The Russian audience was very surprised when, during a visit to the Democratic People’s Republic of Korea, Russian Foreign Minister Sergey Lavrov stated at a press conference that he would recommend Russian citizens to rest in the DPRK. They wondered what there was to see in North Korea other than statues of leaders and wondered if there were beach holidays in North Korea, and, of course, recalled the sad stories of Park Wang-Ja and Otto Warmbier, pointing out the safety of travelling.
In fact, there is something to see in North Korea not only for a person who wants to plunge into the socialist past. Moreover, in the modern DPRK, this opportunity is significantly reduced. Although there are many buildings in Pyongyang made in the local monumental style, reminiscent of the Stalinist Empire style, crossed with traditional forms of architecture, new blocks of apartment buildings or other significant structures built under Kim Jong Un in the likeness of the Temple of Science and Technology, are made in such a modern style that when demonstrating them to an unprepared audience, the audience was not sure about the fact that Pyongyang is the front, and not Seoul or some Chinese millionaire, where typical 40-storey buildings often find themselves in a niche of cheap and affordable housing.
Nevertheless, some neighbourhoods of Pyongyang remind many people of the Soviet Union of the 70s or 80s, although it should be remembered that external similarities can be deceptive. North Korea has never been a clone of the USSR, but people who want to understand how the Juche country lives will have the opportunity to do so, because a visit to the Mangyongdae Memorial Complex, where the founder of the state Kim Il Sung was born, or the Kumsusan Palace of the Sun, where Kim Il Sung and Kim Jong Il are buried, is likely to be on the programme of almost any tour.
What to see besides these? North Korea is a country rich in natural vistas. Kumgansan or Myohyangsan Mountains are wonderful places where natural monuments are combined with quite comfortable for Russian tourism service. The tourist complex in Kumgansan started at the turn of the century as one of the very first working inter-Korean projects, but now it is being remodelled to more modern standards and a Chinese or Russian client.
For those who want to go downhill skiing, there is Masikryon, built to the standards of European resorts, where, despite the sanctions, modern European equipment has somehow found its way. Rumour has it that it was modelled on the ski resorts in Switzerland, where Kim Jong Un studied as a teenager, but this is more of an attempt to make rational use of the country’s tourist resources: if we have mountains suitable for ski tracks, why not build a normal resort designed for both local and foreign users, because despite the sanctions pressure the authorities are trying to do something for their citizens, and building recreational infrastructure is something that can be done in a situation where even a pianist is not allowed to do anything. In addition, the current level of UNSC sanctions does not impose an official ban on tourist travel, and the stance on sanctions by Moscow and Beijing, starting in spring 2022, suggests that there will likely be no new tightening of sanctions binding on everyone.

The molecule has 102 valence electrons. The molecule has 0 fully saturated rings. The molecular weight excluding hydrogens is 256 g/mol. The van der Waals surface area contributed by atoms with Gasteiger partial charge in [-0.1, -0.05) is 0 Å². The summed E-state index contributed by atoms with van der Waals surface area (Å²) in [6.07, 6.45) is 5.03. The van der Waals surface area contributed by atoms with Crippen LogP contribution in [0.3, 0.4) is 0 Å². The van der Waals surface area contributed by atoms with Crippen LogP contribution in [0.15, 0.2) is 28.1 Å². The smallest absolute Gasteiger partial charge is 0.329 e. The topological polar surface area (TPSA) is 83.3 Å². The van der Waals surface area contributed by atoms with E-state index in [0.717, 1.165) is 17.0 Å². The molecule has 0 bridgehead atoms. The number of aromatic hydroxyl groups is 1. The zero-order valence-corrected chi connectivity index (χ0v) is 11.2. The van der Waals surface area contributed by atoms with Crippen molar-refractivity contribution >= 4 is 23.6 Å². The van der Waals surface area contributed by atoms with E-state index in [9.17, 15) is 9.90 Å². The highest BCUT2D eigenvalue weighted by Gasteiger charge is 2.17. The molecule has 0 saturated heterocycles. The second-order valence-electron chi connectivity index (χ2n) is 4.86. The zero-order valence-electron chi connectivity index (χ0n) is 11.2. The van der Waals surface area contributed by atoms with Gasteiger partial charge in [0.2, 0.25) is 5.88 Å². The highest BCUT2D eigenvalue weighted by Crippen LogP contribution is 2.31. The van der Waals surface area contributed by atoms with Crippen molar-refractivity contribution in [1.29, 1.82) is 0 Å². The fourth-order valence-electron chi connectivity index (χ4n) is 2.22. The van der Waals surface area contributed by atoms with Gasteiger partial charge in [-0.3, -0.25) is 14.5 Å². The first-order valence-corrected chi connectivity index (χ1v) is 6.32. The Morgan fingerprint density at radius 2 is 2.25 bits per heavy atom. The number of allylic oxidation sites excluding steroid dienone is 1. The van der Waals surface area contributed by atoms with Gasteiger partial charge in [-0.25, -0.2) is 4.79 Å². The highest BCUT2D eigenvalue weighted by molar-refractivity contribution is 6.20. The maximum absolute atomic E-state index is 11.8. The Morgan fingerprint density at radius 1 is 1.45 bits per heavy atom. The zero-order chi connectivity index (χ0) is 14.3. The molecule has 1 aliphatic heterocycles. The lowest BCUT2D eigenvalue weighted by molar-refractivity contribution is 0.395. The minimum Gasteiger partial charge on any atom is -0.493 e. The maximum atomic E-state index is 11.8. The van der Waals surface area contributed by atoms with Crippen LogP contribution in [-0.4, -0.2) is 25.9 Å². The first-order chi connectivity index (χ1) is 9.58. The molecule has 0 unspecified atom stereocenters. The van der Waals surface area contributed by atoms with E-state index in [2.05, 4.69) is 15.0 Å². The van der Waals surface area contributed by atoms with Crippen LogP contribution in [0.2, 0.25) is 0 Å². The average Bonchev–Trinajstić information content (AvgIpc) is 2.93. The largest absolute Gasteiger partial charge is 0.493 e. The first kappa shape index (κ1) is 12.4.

There are also opportunities for beach holidays in the DPRK. On the Kalma Peninsula, near the city of Wonsan, a tourist complex with several lines of hotels on the beach was built, which, in terms of appearance, is not inferior to hotels in Eilat or Antalya.
The large complex was almost completed, but then a pandemic happened. However, it is very likely that if there is demand, it will be reactivated and completed. Finally, we note the possibility of recreation for children. There is a Seondowon children’s camp, which is called the North Korean Artek. Children from the Far Eastern regions of the Russian Federation often visited it before the pandemic, sharing good reviews.
As you can see, North Korea can provide opportunities to satisfy the curiosity of different groups of tourists, and theoretically, the tourist authorities of the DPRK can take into account the wishes of customers. For example, given the growing interest in the topic of the Korean War in Russia, it is quite possible to develop a week-long tour that would allow you to show the places of key battles or other significant buildings, similar to the museum of victims of American imperialism in Sincheon County, a third of whose population was killed by South Korean paramilitary volunteer formations, with the non-interference of the United States.